An Economist's Guide to U.S. v Microsoft
AbstractWe analyze the central economic issues raised by U.S. v Microsoft. Network effects and economies of scale in applications programs created a barrier to entry for new operating system competitors, which the combination of Netscape Navigator and the Java programming language potentially could have lowered. Microsoft took actions to eliminate this threat to its operating system monopoly, and some of Microsoft's conduct very likely harmed consumers. While we recognize the risks of the government's proposed structural remedy of splitting Microsoft in two, we are pessimistic that a limited conduct remedy would be effective in this case.
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Bibliographic InfoPaper provided by Competition Policy Center, Institute for Business and Economic Research, UC Berkeley in its series Competition Policy Center, Working Paper Series with number qt7kj1x7g9.
Date of creation: 02 May 2001
Date of revision:
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Microsoft; antitrust policy; monopolization; predation; network;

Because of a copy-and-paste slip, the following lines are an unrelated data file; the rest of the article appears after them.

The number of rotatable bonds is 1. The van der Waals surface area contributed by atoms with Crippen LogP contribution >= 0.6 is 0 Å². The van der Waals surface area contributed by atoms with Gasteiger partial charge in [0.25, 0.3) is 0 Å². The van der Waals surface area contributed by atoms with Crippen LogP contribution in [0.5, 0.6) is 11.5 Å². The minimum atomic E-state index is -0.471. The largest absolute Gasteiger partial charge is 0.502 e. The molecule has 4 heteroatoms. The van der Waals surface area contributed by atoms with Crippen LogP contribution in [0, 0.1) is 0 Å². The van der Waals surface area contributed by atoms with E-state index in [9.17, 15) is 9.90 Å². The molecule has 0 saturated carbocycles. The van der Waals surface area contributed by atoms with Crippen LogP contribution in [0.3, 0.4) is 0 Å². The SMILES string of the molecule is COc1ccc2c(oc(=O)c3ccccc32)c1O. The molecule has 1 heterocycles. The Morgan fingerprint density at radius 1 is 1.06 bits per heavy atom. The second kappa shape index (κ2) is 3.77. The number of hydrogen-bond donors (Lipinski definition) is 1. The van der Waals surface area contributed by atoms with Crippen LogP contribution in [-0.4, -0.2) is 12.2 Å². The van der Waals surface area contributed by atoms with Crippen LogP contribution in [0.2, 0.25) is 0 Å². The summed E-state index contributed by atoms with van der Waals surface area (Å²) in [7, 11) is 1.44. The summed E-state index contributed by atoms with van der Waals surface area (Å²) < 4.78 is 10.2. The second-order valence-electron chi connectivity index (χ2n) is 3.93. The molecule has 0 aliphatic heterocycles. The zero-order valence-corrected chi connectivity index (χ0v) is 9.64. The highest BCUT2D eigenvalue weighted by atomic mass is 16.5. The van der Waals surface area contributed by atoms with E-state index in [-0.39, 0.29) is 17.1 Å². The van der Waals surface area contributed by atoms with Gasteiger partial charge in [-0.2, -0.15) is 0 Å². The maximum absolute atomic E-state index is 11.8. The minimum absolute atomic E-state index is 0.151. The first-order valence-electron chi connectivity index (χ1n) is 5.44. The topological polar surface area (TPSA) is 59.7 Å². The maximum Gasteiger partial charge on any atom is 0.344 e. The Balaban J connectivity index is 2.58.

Other versions of this item:
- Richard J. Gilbert & Michael L. Katz, 2001. "An Economist's Guide to U.S. v. Microsoft," Industrial Organization 0106001, EconWPA.
- Richard J. Gilbert and Michael L. Katz., 2001. "An Economist's Guide to U.S. v. Microsoft," Economics Working Papers E01-300, University of California at Berkeley.
- Gilbert, Richard J & Katz, Michael, 2001. "An Economist's Guide to U.S. v. Microsoft," Department of Economics, Working Paper Series qt56f8p06q, Department of Economics, Institute for Business and Economic Research, UC Berkeley.
- L86 - Industrial Organization - - Industry Studies: Services - - - Information and Internet Services; Computer Software
- K21 - Law and Economics - - Regulation and Business Law - - - Antitrust Law
- L41 - Industrial Organization - - Antitrust Issues and Policies - - - Monopolization; Horizontal Anticompetitive Practices
- L51 - Industrial Organization - - Regulation and Industrial Policy - - - Economics of Regulation
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